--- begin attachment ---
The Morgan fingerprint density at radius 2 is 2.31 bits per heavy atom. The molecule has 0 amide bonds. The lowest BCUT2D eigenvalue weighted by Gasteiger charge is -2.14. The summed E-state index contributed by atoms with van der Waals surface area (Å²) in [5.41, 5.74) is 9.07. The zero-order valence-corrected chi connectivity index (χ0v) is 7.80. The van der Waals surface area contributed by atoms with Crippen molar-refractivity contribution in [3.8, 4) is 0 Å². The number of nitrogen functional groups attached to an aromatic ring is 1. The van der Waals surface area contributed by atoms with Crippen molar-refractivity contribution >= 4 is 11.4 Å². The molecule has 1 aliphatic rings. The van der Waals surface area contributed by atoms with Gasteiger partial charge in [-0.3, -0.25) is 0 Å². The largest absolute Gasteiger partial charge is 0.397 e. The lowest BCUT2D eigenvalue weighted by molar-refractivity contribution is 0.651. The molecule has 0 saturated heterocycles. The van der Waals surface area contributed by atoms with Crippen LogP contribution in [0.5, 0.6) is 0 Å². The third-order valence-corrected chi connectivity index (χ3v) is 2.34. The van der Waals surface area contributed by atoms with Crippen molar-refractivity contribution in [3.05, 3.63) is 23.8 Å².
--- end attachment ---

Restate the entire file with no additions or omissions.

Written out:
The Morgan fingerprint density at radius 2 is 2.31 bits per heavy atom. The molecule has 0 amide bonds. The lowest BCUT2D eigenvalue weighted by Gasteiger charge is -2.14. The summed E-state index contributed by atoms with van der Waals surface area (Å²) in [5.41, 5.74) is 9.07. The zero-order valence-corrected chi connectivity index (χ0v) is 7.80. The van der Waals surface area contributed by atoms with Crippen molar-refractivity contribution in [3.8, 4) is 0 Å². The number of nitrogen functional groups attached to an aromatic ring is 1. The van der Waals surface area contributed by atoms with Crippen molar-refractivity contribution >= 4 is 11.4 Å². The molecule has 1 aliphatic rings. The van der Waals surface area contributed by atoms with Gasteiger partial charge in [-0.3, -0.25) is 0 Å². The largest absolute Gasteiger partial charge is 0.397 e. The lowest BCUT2D eigenvalue weighted by molar-refractivity contribution is 0.651. The molecule has 0 saturated heterocycles. The van der Waals surface area contributed by atoms with Crippen LogP contribution in [0.5, 0.6) is 0 Å². The third-order valence-corrected chi connectivity index (χ3v) is 2.34. The van der Waals surface area contributed by atoms with Crippen molar-refractivity contribution in [3.05, 3.63) is 23.8 Å².